Wednesday, 5 May 2010

York and Son, magic lantern slide-makers

These Bridgwater buildings look like they've always been quiet homes, but a century ago they were the factory premises of a significant business. York and Son were one of the main manufacturers of photographic slides for magic lanterns. They specialised in photographic scenes, particularly of London life.

Frederick Arlington Vilar York (1823-1903) was born in Bridgwater, Somerset but moved away first to Bristol and Bath and then to South Africa where he had a photographic business. After his return to England in 1861 he soon set up a photographic publishing company in London; its main product became magic lantern slides. A factory was established in Bridgwater in 1884, and by 1893 was producing about 100,000 slides per year. Apparently the choice of location was largely sentimental.

As well as occupying the two houses, the factory extended into outbuildings in their back gardens. One of these was the negative store, carefully fire-proofed. Don't imagine the 35mm film negatives most of us grew up with: according to a feature in the British Journal of Photography, 1893, these were 5x4 plates. In the main building, reproduction by the wet collodion process took place. With equipment, glass, chemicals, packing supplies and twenty-six employees the workplace must have been a fairly crowded one!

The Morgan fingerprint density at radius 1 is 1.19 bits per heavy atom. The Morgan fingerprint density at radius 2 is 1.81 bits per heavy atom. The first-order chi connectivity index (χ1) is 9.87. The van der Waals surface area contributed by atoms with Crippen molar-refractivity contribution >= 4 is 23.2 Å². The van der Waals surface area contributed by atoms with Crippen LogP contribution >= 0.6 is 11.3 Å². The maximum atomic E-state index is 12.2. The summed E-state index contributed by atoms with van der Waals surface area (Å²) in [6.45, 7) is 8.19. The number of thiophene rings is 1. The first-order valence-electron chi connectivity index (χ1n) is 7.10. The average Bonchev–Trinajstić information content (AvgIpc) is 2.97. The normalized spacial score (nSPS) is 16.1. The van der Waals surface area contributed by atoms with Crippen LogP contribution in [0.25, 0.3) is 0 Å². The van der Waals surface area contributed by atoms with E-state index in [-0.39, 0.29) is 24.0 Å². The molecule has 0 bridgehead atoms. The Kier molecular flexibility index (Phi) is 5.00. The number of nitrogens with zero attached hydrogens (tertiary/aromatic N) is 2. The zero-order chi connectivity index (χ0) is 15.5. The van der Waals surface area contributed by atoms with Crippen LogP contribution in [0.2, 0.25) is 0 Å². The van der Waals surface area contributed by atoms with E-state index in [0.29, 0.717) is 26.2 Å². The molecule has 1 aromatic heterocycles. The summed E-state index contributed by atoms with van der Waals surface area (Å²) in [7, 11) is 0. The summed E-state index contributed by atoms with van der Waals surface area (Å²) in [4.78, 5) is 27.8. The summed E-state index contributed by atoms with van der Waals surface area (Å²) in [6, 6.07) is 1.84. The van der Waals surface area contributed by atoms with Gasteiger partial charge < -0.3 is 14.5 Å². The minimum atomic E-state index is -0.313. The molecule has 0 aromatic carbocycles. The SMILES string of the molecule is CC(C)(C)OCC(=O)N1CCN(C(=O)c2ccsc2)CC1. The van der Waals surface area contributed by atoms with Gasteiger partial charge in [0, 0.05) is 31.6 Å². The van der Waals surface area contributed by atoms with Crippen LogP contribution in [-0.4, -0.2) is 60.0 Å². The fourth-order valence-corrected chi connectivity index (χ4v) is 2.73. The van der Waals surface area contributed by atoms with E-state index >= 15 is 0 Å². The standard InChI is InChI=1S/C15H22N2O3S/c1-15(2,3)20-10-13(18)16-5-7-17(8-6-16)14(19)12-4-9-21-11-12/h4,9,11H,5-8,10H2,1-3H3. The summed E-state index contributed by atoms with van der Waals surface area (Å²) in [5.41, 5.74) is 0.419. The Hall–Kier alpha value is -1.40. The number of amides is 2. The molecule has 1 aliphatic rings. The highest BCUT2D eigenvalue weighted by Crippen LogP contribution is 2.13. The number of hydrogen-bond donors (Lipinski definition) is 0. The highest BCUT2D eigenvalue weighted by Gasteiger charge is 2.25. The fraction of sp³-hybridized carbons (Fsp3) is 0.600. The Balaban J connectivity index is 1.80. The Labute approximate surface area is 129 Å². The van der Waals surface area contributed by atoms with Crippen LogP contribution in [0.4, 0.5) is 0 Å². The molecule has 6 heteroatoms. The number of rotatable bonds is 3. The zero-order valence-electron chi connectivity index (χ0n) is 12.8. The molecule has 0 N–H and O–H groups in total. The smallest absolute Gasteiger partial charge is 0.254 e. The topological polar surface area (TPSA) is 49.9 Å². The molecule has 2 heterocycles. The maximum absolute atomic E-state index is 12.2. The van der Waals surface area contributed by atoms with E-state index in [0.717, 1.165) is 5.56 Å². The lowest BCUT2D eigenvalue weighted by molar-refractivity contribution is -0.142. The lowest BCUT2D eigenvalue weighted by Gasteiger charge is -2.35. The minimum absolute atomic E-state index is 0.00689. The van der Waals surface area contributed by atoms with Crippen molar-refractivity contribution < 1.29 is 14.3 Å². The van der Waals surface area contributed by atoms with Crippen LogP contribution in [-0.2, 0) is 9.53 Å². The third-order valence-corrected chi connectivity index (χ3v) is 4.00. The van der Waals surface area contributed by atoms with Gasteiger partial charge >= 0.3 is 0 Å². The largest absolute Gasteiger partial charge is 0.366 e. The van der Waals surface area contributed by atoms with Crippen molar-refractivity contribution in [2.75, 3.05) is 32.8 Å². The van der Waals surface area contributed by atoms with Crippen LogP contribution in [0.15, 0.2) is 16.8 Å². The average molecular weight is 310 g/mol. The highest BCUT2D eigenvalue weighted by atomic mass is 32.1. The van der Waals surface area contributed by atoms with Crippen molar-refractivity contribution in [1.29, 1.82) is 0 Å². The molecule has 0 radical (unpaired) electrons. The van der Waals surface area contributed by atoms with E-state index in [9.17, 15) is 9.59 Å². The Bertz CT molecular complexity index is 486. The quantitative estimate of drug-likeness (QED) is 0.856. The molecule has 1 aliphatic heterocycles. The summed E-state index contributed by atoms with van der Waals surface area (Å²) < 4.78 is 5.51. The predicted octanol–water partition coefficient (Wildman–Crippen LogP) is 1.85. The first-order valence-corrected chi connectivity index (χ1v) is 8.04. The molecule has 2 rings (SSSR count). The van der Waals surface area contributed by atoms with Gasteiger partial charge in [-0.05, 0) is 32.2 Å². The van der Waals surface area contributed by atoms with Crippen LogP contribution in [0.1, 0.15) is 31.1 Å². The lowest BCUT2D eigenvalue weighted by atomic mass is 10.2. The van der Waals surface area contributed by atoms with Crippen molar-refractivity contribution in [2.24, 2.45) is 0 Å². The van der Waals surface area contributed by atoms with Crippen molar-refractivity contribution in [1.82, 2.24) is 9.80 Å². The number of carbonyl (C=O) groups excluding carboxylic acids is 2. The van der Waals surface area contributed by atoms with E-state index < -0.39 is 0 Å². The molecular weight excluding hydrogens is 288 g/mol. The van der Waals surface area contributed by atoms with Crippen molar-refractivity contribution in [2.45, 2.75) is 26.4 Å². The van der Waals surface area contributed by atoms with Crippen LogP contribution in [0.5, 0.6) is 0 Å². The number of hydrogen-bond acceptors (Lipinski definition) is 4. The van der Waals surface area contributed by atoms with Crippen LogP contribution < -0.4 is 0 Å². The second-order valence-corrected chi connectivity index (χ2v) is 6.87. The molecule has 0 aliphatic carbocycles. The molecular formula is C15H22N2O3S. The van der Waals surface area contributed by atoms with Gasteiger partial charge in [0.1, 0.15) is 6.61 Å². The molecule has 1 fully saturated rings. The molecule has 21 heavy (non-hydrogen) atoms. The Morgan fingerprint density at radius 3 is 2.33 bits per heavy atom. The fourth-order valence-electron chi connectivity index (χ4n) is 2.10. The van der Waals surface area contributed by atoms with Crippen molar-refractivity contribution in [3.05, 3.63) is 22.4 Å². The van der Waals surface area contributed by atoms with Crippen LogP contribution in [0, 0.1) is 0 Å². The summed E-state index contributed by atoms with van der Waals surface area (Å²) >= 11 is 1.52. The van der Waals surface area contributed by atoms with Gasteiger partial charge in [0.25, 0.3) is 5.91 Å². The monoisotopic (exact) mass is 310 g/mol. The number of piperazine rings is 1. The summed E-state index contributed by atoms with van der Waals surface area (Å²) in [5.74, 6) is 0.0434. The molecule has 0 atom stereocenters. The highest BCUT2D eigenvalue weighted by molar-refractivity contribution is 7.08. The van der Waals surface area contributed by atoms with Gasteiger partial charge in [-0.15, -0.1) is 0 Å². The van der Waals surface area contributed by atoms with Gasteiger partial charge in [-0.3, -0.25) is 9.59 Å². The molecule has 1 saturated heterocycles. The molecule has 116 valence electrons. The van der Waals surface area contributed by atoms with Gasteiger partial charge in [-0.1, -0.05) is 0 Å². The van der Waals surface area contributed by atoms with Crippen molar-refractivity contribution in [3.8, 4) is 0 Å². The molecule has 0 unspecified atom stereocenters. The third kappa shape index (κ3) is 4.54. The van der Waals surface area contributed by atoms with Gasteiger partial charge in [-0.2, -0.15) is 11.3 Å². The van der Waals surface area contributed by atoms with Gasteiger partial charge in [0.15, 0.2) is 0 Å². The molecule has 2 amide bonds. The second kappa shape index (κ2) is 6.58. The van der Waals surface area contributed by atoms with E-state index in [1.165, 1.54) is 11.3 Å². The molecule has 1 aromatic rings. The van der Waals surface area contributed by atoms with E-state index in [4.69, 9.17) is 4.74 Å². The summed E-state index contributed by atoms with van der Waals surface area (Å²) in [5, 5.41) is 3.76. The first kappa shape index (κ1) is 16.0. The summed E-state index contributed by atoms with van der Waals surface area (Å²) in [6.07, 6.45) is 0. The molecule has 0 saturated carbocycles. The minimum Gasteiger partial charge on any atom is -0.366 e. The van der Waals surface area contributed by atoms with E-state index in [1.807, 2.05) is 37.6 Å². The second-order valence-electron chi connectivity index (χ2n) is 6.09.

Frederick and his business headquarters remained in London. He sat on the Council of the Royal Photographic Society from 1879 to 1881. After his death in Kensington in 1903, his son William took over the business. It had about 33,000 different slides available and many of the photographs had been taken by Frederick himself (although negatives were also purchased from other photographers). However, magic lanterns were declining in popularity and in 1912 the firm went into liquidation. Although Newton & Co bought the company, they closed the Bridgwater factory.

Further reading: the 32 Friarn Street website has lots of information about not only York and Son but also the earlier and later history of this house, which dates from the sixteenth century.
The National Monuments Record holds a number of images, some of which are reproduced in this PDF and on this website.

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